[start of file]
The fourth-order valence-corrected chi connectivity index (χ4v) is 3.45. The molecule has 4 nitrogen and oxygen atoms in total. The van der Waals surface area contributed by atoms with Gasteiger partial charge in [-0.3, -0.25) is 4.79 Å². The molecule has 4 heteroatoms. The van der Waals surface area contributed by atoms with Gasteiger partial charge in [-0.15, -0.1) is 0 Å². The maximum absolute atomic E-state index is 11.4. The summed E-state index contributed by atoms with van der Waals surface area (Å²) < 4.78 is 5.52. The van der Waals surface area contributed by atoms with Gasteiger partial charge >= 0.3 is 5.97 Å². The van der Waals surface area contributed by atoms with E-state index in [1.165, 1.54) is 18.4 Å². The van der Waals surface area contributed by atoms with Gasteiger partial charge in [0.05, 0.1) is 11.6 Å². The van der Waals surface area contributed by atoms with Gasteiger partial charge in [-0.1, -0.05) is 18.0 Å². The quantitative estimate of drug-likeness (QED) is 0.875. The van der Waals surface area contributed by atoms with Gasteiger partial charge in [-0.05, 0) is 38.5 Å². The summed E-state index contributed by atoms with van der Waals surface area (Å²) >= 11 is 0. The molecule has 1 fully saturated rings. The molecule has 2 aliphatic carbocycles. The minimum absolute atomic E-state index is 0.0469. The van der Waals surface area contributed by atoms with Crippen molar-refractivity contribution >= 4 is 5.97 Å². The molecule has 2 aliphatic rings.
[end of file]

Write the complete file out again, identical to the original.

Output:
The fourth-order valence-corrected chi connectivity index (χ4v) is 3.45. The molecule has 4 nitrogen and oxygen atoms in total. The van der Waals surface area contributed by atoms with Gasteiger partial charge in [-0.3, -0.25) is 4.79 Å². The molecule has 4 heteroatoms. The van der Waals surface area contributed by atoms with Gasteiger partial charge in [-0.15, -0.1) is 0 Å². The maximum absolute atomic E-state index is 11.4. The summed E-state index contributed by atoms with van der Waals surface area (Å²) < 4.78 is 5.52. The van der Waals surface area contributed by atoms with Gasteiger partial charge >= 0.3 is 5.97 Å². The van der Waals surface area contributed by atoms with E-state index in [1.165, 1.54) is 18.4 Å². The van der Waals surface area contributed by atoms with Gasteiger partial charge in [0.05, 0.1) is 11.6 Å². The van der Waals surface area contributed by atoms with Gasteiger partial charge in [-0.1, -0.05) is 18.0 Å². The quantitative estimate of drug-likeness (QED) is 0.875. The van der Waals surface area contributed by atoms with Gasteiger partial charge in [-0.05, 0) is 38.5 Å². The summed E-state index contributed by atoms with van der Waals surface area (Å²) >= 11 is 0. The molecule has 1 fully saturated rings. The molecule has 2 aliphatic carbocycles. The minimum absolute atomic E-state index is 0.0469. The van der Waals surface area contributed by atoms with Crippen molar-refractivity contribution >= 4 is 5.97 Å². The molecule has 2 aliphatic rings.